Over the last half century, industrial agriculture has evolved to grow as much low-cost food as possible, with the promise of feeding the world’s hungry. Between 1960 and 2015, the amount of food produced across the world more than tripled. But these massive yields have come at a heavy environmental and ecological cost.
In Canada, the agricultural sector accounted for roughly 10% of our greenhouse gas emissions in 2019. These emissions have steadily increased since 1990 thanks to yield-boosting petrochemical fertilizers and livestock farming – emissions that will need to come down fast if the sector is going to do its fair share in helping Canada meet its climate targets, said Ralph Torrie, head of research at Corporate Knights, at part five of our Earth Index series tackling the “say–do” gap in Canada’s high-emitting industries.
But in the last year, the rate of emissions reductions in Canada’s agricultural sector was a mere 14% of what it needs to be to hit our 2030 targets.
“We have little to show in terms of emissions reduction progress from this sector, which leaves a large ‘say–do’ gap,” Torrie told the panel February 2.
In recent years, the National Farmers Union has been taking a fine-grain look at where Canada’s agriculture emissions are coming from. For the last century, we’ve done something unprecedented: “We’ve created a very high-input, high-emission food system,” said Darrin Qualman, the director of climate crisis policy and action at National Farmers Union (Canada). Qualman said government policies have only made matters worse: “In Canada, the core directive is to maximize exports. This leads to a production maximization policy and, unfortunately, an input maximization policy, and the unintended consequence is we’re also maximizing the emissions coming out.”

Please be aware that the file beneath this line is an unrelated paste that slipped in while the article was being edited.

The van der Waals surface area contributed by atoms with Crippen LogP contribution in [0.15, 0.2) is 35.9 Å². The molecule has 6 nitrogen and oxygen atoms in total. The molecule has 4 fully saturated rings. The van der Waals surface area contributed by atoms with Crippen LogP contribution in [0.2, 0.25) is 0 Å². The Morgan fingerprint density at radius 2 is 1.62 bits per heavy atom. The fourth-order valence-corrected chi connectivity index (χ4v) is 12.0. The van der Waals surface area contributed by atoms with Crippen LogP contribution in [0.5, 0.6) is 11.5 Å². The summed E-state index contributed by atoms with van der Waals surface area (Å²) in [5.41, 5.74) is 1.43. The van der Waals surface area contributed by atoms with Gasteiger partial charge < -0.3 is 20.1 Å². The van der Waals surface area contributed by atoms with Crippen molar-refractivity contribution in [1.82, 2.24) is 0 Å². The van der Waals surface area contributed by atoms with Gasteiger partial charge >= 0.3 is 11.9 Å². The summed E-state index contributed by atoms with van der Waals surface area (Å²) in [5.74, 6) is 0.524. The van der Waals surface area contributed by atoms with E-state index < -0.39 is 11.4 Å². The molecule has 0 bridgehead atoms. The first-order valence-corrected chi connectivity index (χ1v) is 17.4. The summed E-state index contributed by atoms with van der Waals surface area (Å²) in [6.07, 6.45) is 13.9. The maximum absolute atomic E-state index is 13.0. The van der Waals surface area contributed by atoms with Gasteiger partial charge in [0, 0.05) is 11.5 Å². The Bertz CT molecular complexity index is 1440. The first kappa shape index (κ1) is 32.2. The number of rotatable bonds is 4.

There are signs that’s beginning to shift. Last year, the federal government said it would spend $200 million over two years to help farmers keep more carbon in the ground. Part of these funds will go towards helping farmers reduce the amount of synthetic nitrogen fertilizers they use. Nitrogen fertilizers emit nitrous oxide – a potent greenhouse gas that is 300 times more damaging to the climate than carbon dioxide. The government has also said it would pay farmers to grow cover crops (which are grown between seasons to improve soil health) and use rotational grazing practices.
We have little to show in terms of emissions reduction progress from this sector, which leaves a large ‘say–do’ gap.
-Ralph Torrie, head of research at Corporate Knights
While “regenerative agriculture” is a buzzword being adopted by politicians and food companies, the ideas behind them are deeply rooted in Indigenous farming methods that go back generations. Terrylynn Brant, the founder of Mohawk Seedkeeper Gardens, told the panel that Indigenous people, who have farmed sustainably for millennia, often don’t get credit for having invented these practices.
Brant, who is a seedkeeper, said her community in Ohsweken, Ontario, plants crops like corn with just a stick with no need for tilling, and uses companion planting – growing crops together that are mutually beneficial – to limit pests. Her community eats seasonally, thinks of food as “life’s sustainer,” and considers its agriculture “Earth healing.”